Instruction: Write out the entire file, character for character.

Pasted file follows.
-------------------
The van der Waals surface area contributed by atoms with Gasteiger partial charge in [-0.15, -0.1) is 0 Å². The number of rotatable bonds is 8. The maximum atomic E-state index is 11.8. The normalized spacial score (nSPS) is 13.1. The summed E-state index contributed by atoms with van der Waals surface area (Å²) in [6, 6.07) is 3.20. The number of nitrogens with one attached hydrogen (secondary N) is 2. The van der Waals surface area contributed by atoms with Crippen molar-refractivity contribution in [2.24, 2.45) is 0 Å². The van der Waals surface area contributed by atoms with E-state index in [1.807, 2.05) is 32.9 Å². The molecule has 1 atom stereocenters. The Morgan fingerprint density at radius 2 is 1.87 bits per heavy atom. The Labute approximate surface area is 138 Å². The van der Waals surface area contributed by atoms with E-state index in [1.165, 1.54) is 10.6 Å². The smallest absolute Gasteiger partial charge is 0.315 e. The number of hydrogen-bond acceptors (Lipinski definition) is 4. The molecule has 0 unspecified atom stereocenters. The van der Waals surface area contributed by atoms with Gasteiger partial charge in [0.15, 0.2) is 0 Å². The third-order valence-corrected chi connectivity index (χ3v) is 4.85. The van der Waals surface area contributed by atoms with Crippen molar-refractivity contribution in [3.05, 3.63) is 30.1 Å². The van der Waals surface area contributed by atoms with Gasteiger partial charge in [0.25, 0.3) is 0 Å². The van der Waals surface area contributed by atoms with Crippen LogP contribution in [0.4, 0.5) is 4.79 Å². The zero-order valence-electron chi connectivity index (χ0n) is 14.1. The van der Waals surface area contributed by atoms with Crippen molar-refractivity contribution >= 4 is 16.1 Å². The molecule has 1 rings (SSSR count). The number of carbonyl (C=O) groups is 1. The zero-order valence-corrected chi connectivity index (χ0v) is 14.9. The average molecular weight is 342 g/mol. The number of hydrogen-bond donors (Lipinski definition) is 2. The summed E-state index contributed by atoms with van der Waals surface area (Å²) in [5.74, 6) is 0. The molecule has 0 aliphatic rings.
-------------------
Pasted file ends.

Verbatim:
The van der Waals surface area contributed by atoms with Gasteiger partial charge in [-0.15, -0.1) is 0 Å². The number of rotatable bonds is 8. The maximum atomic E-state index is 11.8. The normalized spacial score (nSPS) is 13.1. The summed E-state index contributed by atoms with van der Waals surface area (Å²) in [6, 6.07) is 3.20. The number of nitrogens with one attached hydrogen (secondary N) is 2. The van der Waals surface area contributed by atoms with Crippen molar-refractivity contribution in [2.24, 2.45) is 0 Å². The van der Waals surface area contributed by atoms with E-state index in [1.807, 2.05) is 32.9 Å². The molecule has 1 atom stereocenters. The Morgan fingerprint density at radius 2 is 1.87 bits per heavy atom. The Labute approximate surface area is 138 Å². The van der Waals surface area contributed by atoms with E-state index in [1.165, 1.54) is 10.6 Å². The smallest absolute Gasteiger partial charge is 0.315 e. The number of hydrogen-bond acceptors (Lipinski definition) is 4. The molecule has 0 unspecified atom stereocenters. The van der Waals surface area contributed by atoms with Gasteiger partial charge in [0.15, 0.2) is 0 Å². The third-order valence-corrected chi connectivity index (χ3v) is 4.85. The van der Waals surface area contributed by atoms with Crippen molar-refractivity contribution in [3.05, 3.63) is 30.1 Å². The van der Waals surface area contributed by atoms with Gasteiger partial charge in [0.25, 0.3) is 0 Å². The van der Waals surface area contributed by atoms with Crippen LogP contribution in [0.4, 0.5) is 4.79 Å². The zero-order valence-electron chi connectivity index (χ0n) is 14.1. The van der Waals surface area contributed by atoms with Crippen molar-refractivity contribution >= 4 is 16.1 Å². The molecule has 1 rings (SSSR count). The number of carbonyl (C=O) groups is 1. The zero-order valence-corrected chi connectivity index (χ0v) is 14.9. The average molecular weight is 342 g/mol. The number of hydrogen-bond donors (Lipinski definition) is 2. The summed E-state index contributed by atoms with van der Waals surface area (Å²) in [5.74, 6) is 0. The molecule has 0 aliphatic rings.